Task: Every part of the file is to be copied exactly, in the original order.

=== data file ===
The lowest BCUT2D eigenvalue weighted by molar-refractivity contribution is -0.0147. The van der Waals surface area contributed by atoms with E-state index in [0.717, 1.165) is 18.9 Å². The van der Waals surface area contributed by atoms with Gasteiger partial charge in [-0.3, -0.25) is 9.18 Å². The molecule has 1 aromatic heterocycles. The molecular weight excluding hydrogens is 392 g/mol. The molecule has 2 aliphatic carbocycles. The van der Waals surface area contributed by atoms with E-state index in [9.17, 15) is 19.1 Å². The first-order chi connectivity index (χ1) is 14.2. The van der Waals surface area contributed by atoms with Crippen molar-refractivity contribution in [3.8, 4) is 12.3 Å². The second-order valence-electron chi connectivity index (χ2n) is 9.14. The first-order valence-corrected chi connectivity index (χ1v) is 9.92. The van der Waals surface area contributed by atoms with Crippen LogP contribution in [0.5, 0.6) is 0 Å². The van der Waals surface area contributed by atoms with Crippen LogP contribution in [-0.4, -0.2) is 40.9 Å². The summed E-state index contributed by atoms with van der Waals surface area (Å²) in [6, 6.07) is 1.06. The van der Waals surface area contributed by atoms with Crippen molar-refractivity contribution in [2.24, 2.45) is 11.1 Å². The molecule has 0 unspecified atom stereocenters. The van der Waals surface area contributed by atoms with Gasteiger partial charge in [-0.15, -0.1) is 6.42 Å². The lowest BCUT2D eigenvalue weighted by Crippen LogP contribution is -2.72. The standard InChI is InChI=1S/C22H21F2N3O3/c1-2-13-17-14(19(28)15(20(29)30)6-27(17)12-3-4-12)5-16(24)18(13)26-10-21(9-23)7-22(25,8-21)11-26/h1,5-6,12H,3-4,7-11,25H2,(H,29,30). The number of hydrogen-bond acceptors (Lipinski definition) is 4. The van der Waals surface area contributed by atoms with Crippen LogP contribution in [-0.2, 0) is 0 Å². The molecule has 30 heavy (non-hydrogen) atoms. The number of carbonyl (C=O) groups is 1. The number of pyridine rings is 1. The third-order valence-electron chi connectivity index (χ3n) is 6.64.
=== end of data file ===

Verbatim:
The lowest BCUT2D eigenvalue weighted by molar-refractivity contribution is -0.0147. The van der Waals surface area contributed by atoms with E-state index in [0.717, 1.165) is 18.9 Å². The van der Waals surface area contributed by atoms with Gasteiger partial charge in [-0.3, -0.25) is 9.18 Å². The molecule has 1 aromatic heterocycles. The molecular weight excluding hydrogens is 392 g/mol. The molecule has 2 aliphatic carbocycles. The van der Waals surface area contributed by atoms with E-state index in [9.17, 15) is 19.1 Å². The first-order chi connectivity index (χ1) is 14.2. The van der Waals surface area contributed by atoms with Crippen molar-refractivity contribution in [3.8, 4) is 12.3 Å². The second-order valence-electron chi connectivity index (χ2n) is 9.14. The first-order valence-corrected chi connectivity index (χ1v) is 9.92. The van der Waals surface area contributed by atoms with Crippen LogP contribution in [0.5, 0.6) is 0 Å². The van der Waals surface area contributed by atoms with Crippen LogP contribution in [-0.4, -0.2) is 40.9 Å². The summed E-state index contributed by atoms with van der Waals surface area (Å²) in [6, 6.07) is 1.06. The van der Waals surface area contributed by atoms with Crippen molar-refractivity contribution in [2.24, 2.45) is 11.1 Å². The molecule has 0 unspecified atom stereocenters. The van der Waals surface area contributed by atoms with Gasteiger partial charge in [-0.15, -0.1) is 6.42 Å². The lowest BCUT2D eigenvalue weighted by Crippen LogP contribution is -2.72. The standard InChI is InChI=1S/C22H21F2N3O3/c1-2-13-17-14(19(28)15(20(29)30)6-27(17)12-3-4-12)5-16(24)18(13)26-10-21(9-23)7-22(25,8-21)11-26/h1,5-6,12H,3-4,7-11,25H2,(H,29,30). The number of hydrogen-bond acceptors (Lipinski definition) is 4. The van der Waals surface area contributed by atoms with Crippen LogP contribution in [-0.2, 0) is 0 Å². The molecule has 30 heavy (non-hydrogen) atoms. The number of carbonyl (C=O) groups is 1. The number of pyridine rings is 1. The third-order valence-electron chi connectivity index (χ3n) is 6.64.